Five people and one clearly possessed dog. That was how my summer started out.
I live in Charlotte, North Carolina so I rarely see my family who live in Cape Cod, Massachusetts. However, in one moment of nostalgia, my dad shipped me off to Massachusetts to spend time with his family. In honor of seeing me for the first time in six years they decided to take me camping in New Hampshire. So two days after I arrived, we set off to my worst nightmare in a thirty-six foot RV.
Falling out of the RV was how I started my “vacation”. My whole body had fallen asleep on the four hour ride on account of me trying not to move and anger their vicious Alaskan Husky. It took an hour to set everything up at the Saco River Campground and then we headed to the river.
I paused for a moment on the shore. The trees towered above us touching the brilliant blue sky with their emerald green leaves. Their gargantuan branches curved protectively over the river creating wooden gazebos for tired swimmers. The clear mountainous air was heavenly to breathe compared to the heavy and humid southern air. Saco River seemed like another country entirely.
Getting to the water however was excruciating. Millions of rough, little pebbles stabbed and poked your unprotected feet deterring you from the cool relief of the water. The river this season was low and the current extremely strong. If you let yourself go, you would find yourself bouncing along the algae covered rocks. When it started to get dark we gingerly headed back over the rocks to sit by the campfire. The snap, crackle and pop of the logs were occasionally interrupted by the fizz of dying bugs on the bug zapper.
The next day my two aunts, my cousin and I set off for a serene float down the river in tubes. Near the end of our float, we struck some small rapids. We had to go through them to get out on the shore. My cousin and I ended up right in the middle of them, both of us grasping onto smooth rocks to keep from bouncing uncontrollably down the river. Trying to pick our way to the shore over the slippery and slimy rocks was almost impossible. My natural clumsiness did not help and my feet often got wedged in between the rocks. We got to what could hardly be called a shore and walked up a woodsy hill. Arriving at the top, drenched and covered with mud and leaves, we stood by the roadway and called my uncle from the cell phone in the Ziploc bag.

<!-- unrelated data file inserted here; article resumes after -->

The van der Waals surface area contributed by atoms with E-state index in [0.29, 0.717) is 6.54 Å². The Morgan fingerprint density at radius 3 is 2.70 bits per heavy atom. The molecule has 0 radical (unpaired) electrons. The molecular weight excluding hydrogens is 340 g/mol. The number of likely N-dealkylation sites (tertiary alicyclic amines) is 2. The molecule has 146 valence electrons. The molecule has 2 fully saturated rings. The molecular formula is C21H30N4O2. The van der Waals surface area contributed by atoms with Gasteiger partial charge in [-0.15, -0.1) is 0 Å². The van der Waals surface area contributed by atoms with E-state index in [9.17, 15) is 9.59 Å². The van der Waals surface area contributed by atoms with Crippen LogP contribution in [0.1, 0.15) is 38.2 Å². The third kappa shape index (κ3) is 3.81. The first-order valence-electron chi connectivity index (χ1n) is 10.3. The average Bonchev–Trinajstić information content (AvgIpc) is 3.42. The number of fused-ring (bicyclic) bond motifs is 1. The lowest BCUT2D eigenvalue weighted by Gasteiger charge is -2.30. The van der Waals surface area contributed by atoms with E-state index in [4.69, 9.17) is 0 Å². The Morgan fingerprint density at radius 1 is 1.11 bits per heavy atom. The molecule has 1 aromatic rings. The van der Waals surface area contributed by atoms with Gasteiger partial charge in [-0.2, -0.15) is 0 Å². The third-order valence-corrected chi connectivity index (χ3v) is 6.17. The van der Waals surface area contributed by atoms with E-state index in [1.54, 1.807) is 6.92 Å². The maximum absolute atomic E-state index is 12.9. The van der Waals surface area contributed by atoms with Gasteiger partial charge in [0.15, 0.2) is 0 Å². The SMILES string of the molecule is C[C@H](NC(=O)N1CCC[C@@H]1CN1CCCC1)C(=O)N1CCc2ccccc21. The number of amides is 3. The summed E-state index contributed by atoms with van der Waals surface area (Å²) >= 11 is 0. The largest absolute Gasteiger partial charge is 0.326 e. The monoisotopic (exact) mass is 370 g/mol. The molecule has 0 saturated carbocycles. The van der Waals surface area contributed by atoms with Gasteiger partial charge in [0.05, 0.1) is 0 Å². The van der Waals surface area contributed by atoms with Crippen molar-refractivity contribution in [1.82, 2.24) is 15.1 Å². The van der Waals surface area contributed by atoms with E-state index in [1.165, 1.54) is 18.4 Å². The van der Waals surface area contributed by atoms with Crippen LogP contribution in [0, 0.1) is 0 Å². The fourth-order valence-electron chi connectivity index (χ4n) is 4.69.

While waiting for him we slipped into a pharmacy down the street for some bandages and aspirin. Dripping wet, without towels or shoes, the four of us stood in the middle of the first aid aisle and assessed the damage. My ankle was swollen to the size of a grapefruit, my Auntie Lisa’s big toe was an ugly purplish color, my cousin was covered with scratches all over and my Auntie Debra had a huge gash on her foot. We stood at the register with our various medicines, waiting for my uncle to pull up and pay.
When we arrived at the RV campsite, we bandaged up and collapsed. The next morning we limped out of the RV with cups of coffee in our hands, looked at each other and said “Let’s do that again!” All our injuries were forgotten as we grabbed our tubes and headed for the river.
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